Further study of the photopolymerized IOL showed that subsequent RMC monomer diffusion after the initial radiation exposure leads to changes in the radius of curvature of the lens. See e.g.,
The concomitant change in the radius of curvature was further studied. An identical IOL described above was fabricated. A Ronchi interferogram of the IOL is shown in
Measurement of the fringe spacings indicates an increase of approximately +38 diopters in air (f≈7.5 mm). This corresponds to a change in the order of approximately +8.6 diopters in the eye. Since most post-operative corrections from cataract surgery are within 2 diopters, this experiment indicates that the use of the inventive IOLS will permit a relatively large therapeutic window.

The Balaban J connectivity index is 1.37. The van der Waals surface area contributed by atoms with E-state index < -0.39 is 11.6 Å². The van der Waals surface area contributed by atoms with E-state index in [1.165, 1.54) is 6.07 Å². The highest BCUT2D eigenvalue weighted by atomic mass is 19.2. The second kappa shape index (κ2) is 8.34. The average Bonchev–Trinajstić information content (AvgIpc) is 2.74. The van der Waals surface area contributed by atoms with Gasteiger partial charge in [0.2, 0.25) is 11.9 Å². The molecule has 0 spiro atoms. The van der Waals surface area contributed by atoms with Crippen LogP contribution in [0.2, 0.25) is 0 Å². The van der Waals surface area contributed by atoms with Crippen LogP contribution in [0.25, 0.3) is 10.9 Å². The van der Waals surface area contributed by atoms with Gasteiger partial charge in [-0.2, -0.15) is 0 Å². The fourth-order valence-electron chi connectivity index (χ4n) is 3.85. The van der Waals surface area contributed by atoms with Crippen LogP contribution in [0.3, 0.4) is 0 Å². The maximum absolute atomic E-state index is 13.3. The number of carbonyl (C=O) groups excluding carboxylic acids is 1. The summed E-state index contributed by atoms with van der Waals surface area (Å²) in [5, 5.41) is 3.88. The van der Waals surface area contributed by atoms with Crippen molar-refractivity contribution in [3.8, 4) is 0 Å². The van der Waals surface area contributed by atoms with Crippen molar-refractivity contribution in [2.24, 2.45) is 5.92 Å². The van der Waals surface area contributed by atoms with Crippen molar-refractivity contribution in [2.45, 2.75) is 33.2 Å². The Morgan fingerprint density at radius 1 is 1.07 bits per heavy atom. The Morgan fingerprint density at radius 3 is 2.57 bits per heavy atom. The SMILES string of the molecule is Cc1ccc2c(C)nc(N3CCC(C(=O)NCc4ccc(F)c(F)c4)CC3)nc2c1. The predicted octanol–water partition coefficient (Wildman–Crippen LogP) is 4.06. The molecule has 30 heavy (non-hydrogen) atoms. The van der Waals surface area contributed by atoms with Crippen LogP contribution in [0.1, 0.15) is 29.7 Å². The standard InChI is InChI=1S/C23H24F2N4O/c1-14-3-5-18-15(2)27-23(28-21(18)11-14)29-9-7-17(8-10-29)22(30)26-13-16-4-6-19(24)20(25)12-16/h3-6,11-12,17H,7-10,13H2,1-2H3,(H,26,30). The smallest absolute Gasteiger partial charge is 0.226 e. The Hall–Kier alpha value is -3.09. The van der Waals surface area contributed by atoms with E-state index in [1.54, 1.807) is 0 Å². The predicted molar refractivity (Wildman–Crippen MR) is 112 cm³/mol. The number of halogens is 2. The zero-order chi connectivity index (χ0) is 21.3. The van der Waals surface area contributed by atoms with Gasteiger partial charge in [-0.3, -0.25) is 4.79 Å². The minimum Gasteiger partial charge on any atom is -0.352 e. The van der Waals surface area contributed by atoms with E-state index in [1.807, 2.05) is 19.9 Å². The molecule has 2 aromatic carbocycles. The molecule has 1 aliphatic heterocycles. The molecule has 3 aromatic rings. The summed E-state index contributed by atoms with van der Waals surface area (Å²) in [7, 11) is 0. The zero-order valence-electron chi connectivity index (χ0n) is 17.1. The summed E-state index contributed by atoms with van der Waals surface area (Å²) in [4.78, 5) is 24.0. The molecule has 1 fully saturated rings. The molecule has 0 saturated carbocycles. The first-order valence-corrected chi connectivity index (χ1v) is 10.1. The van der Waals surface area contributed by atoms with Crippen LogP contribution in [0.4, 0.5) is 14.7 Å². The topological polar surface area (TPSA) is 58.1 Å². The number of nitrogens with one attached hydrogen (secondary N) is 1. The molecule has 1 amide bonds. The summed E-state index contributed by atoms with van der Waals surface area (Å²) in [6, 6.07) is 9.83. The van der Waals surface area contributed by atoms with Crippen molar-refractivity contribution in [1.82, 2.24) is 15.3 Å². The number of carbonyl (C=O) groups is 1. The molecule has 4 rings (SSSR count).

Photopolymerization Studies of Non-phenyl-containing IOLs
Inventive IOLs containing non-phenyl containing RMC monomers were fabricated to further study the swelling from the formation of the second polymer matrix. An illustrative example of such an IOL was fabricated from 60 wt % PDMS, 30 wt % RMC monomer E, 10 wt % RMC monomer F, and 0.75% DMPA relative to the two RMC monomers. The pre-irradiation focal length of the resulting IOL was 10.76 mm (92.94±2.21 D).
In this experiment, the light source was a 325 nm laser line from a He:Cd laser. A 1 mm diameter photomask was placed over the lens and exposed to a collimated flux of 0.75 mW/cm2 at 325 nm for a period of two minutes. The lens was then placed in the dark for three hours. Experimental measurements indicated that the focal length of the IOL changed from 10.76 mm±0.25 mm (92.94 D±2.21 D) to 8.07 mm±0.74 mm (123.92 D±10.59 D) or a dioptric change of +30.98 D±10.82 D in air. This corresponds to an approximate change of +6.68 D in the eye. The amount of irradiation required to induce these changes is only 0.09 J/cm2, a value well under the ANSI maximum permissible exposure (“MPE”) level of 1.0 J/cm2.
Monitoring for Potential IOL Changes from Ambient Light